The most important thing is to be truthful to yourself, and constantly giving yourself the benefit of the doubt prevents just that. You might always be under the impression that you could do better if you tried, but by never actually trying, you would be unable to check the validity of this belief and assess where you currently stand. 

Additionally, there will eventually come a day when you are unable to give yourself the benefit of the doubt anymore, and you instead have to put in all your effort and display your actual abilities, such as during the A-Levels. Therefore, we should not wait for the “snowball effect” to kick in — where the problem becomes larger and graver at an increasing rate — but rather give ourselves a realistic perspective of our actual situation. This way, we can recognise and work on our shortcomings early before it reaches a “point of no return”. 

Something is better than nothing

You might be afraid to study for your exams and end up scoring only 30%, but remember that if you didn’t study at all, you will certainly score less than that! Sometimes we think that the effort we put in doesn’t seem to have any visible impact on our results, but in reality, we always move one step closer to our goals every time we try (as clichéd as it sounds). Even recognising the existence of our procrastination is the first step towards improving. Never lose sight of your main objective at the end of the day, which is not to escape failure for now but to succeed in the long run — effort plays an essential role in that. 

Failing is not necessarily a bad thing

As Paul Coelho once said, “You drown not by falling into a river, but by staying submerged in it.” Encountering failure is inevitable, but rather than seeing our failures as shortcomings, we can instead take them as stepping stones for us to improve. What matters is that we understand our failures instead of letting them bring us down.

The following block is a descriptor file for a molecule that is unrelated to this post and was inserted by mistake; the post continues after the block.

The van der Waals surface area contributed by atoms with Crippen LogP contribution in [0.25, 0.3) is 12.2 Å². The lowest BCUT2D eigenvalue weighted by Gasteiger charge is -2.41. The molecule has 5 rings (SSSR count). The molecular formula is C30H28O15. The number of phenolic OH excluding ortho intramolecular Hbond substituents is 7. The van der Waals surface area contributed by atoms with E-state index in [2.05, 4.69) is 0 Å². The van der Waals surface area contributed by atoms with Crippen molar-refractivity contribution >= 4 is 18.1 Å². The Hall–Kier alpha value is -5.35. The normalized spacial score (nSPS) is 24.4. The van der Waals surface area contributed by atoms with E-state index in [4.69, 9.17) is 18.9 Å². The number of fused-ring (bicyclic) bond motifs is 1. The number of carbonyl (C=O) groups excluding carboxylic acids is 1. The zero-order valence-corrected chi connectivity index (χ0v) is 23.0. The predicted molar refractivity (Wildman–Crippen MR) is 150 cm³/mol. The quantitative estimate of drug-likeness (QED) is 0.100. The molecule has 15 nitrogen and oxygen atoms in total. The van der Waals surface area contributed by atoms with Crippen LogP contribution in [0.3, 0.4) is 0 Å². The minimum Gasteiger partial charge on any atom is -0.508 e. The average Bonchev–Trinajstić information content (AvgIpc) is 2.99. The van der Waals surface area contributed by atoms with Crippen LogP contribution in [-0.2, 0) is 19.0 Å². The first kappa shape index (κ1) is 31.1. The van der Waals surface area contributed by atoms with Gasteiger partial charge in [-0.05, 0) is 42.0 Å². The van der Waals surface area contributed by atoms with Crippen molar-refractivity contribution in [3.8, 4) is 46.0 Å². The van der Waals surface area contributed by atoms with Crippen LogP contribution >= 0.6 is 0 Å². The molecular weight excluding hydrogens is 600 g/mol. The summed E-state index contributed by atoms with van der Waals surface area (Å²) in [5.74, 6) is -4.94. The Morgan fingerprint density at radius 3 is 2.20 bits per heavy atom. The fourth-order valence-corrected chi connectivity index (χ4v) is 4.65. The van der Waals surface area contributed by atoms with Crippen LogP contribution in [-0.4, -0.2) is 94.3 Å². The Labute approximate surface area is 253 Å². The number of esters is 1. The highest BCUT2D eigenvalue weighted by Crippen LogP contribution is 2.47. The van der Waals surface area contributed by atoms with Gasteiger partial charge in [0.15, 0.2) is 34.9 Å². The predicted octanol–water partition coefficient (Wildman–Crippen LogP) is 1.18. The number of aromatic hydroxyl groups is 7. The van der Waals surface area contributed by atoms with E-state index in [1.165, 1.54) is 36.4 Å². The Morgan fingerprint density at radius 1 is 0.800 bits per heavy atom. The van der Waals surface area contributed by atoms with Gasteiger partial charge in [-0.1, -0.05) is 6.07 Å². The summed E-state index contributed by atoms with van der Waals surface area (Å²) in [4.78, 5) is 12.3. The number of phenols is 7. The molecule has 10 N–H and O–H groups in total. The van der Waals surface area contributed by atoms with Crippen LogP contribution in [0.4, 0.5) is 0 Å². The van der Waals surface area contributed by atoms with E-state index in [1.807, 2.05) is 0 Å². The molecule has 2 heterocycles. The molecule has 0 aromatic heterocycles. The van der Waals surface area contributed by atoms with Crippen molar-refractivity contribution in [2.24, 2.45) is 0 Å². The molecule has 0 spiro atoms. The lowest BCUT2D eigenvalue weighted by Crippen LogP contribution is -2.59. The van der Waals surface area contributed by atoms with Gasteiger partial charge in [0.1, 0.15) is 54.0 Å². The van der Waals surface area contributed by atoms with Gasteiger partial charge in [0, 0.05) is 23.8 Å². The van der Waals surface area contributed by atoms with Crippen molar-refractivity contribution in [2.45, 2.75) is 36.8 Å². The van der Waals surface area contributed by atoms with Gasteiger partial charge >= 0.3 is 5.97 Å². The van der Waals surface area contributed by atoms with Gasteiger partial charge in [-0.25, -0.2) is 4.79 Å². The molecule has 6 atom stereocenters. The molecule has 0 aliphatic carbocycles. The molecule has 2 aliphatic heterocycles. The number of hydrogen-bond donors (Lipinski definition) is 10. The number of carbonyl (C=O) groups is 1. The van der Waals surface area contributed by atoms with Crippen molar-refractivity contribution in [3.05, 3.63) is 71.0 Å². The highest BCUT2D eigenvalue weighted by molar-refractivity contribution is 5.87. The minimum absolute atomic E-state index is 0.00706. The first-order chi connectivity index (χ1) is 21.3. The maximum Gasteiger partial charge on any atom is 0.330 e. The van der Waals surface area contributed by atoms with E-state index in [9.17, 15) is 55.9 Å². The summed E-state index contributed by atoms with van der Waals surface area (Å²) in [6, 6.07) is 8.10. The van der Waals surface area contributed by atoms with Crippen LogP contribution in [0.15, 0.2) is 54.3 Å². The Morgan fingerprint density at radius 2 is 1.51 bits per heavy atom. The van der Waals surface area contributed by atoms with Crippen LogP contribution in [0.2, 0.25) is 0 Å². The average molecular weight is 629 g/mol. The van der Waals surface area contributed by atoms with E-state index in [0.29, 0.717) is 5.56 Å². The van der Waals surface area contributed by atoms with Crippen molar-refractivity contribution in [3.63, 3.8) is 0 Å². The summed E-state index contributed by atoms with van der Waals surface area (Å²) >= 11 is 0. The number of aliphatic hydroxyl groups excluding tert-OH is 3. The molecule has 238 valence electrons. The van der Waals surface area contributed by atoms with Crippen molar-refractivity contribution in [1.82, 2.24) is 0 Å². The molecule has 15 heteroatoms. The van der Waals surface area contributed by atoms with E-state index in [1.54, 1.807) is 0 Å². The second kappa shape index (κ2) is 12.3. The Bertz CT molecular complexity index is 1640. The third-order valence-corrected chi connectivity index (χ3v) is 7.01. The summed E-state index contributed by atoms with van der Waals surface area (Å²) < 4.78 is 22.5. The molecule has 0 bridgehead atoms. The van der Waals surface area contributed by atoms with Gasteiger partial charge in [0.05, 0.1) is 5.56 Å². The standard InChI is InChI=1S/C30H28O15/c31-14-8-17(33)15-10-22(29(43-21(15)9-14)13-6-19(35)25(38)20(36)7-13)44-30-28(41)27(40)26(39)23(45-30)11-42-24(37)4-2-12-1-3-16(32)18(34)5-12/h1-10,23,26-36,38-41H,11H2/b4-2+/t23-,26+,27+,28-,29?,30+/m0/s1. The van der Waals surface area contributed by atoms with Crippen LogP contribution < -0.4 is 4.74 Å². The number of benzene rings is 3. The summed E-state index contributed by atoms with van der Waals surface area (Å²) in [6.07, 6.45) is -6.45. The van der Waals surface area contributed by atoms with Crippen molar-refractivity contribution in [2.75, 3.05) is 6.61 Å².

Failure to many comes in the form of a bad grade, but more often than not, the grade doesn’t really give us pointers to improve. Instead, try looking at failures from a different angle. So, instead of being fixated on results and grades, we can shift our efforts and focus towards more process-oriented goals such as improving our study habits, taking better notes, or making a more organised schedule. This perspective seeks to get rid of our existing bad habits (e.g. last-minute work), while cultivating more positive ones. While you may not see immediate changes on paper in the form of grades, it is important to see yourself making progress in your habits, as opposed to basing your progress solely on the outcome, which may take a while to change. 

At the end of the day, improvement takes time and consistent effort. After all, old habits die hard, especially the bad ones. Focus on maintaining constant progress while improving your habits through time, and you will already be halfway there! 

Aunt Agony and Uncle Upset

If you need anyone to talk to about any issues you might be facing, do drop by My Rest Space near Marymount gate and talk to one of our peer helpers! We’re open on Monday, Tuesday, Thursday and Friday from 3 – 5 p.m. and Wednesday 11.00 a.m. – 1.00 p.m. If you would like to meet a peer helper on a regular basis, do email us a request at or fill in our request form at our website!